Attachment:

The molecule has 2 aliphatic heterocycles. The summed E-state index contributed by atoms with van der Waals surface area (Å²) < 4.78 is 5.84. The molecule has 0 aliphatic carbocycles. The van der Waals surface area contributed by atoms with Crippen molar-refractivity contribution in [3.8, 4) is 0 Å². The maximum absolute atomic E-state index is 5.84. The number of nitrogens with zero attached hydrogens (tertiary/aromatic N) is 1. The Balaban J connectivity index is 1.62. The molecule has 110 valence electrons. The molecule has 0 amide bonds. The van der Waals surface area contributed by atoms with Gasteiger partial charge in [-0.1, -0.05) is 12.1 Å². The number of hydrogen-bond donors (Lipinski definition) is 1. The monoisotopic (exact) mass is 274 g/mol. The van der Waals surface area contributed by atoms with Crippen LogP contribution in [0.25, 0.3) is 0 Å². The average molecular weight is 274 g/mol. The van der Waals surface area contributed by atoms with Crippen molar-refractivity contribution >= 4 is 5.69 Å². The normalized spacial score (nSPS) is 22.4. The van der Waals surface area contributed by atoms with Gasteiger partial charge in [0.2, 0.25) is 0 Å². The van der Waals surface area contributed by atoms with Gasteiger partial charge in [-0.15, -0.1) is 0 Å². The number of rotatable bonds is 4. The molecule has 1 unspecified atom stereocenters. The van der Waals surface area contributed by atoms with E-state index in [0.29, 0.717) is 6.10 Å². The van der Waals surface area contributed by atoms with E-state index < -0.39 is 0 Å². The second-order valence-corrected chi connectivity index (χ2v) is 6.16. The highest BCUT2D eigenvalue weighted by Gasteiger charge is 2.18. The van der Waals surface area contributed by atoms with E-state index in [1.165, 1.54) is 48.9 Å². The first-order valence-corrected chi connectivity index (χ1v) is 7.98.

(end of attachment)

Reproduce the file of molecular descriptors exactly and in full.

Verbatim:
The molecule has 2 aliphatic heterocycles. The summed E-state index contributed by atoms with van der Waals surface area (Å²) < 4.78 is 5.84. The molecule has 0 aliphatic carbocycles. The van der Waals surface area contributed by atoms with Crippen molar-refractivity contribution in [3.8, 4) is 0 Å². The maximum absolute atomic E-state index is 5.84. The number of nitrogens with zero attached hydrogens (tertiary/aromatic N) is 1. The Balaban J connectivity index is 1.62. The molecule has 110 valence electrons. The molecule has 0 amide bonds. The van der Waals surface area contributed by atoms with Gasteiger partial charge in [-0.1, -0.05) is 12.1 Å². The number of hydrogen-bond donors (Lipinski definition) is 1. The monoisotopic (exact) mass is 274 g/mol. The van der Waals surface area contributed by atoms with Crippen LogP contribution in [0.25, 0.3) is 0 Å². The average molecular weight is 274 g/mol. The van der Waals surface area contributed by atoms with Crippen molar-refractivity contribution >= 4 is 5.69 Å². The normalized spacial score (nSPS) is 22.4. The van der Waals surface area contributed by atoms with Gasteiger partial charge in [0.2, 0.25) is 0 Å². The van der Waals surface area contributed by atoms with Gasteiger partial charge in [-0.15, -0.1) is 0 Å². The number of rotatable bonds is 4. The molecule has 1 unspecified atom stereocenters. The van der Waals surface area contributed by atoms with E-state index in [0.29, 0.717) is 6.10 Å². The van der Waals surface area contributed by atoms with E-state index < -0.39 is 0 Å². The second-order valence-corrected chi connectivity index (χ2v) is 6.16. The highest BCUT2D eigenvalue weighted by Gasteiger charge is 2.18. The van der Waals surface area contributed by atoms with E-state index in [1.165, 1.54) is 48.9 Å². The first-order valence-corrected chi connectivity index (χ1v) is 7.98.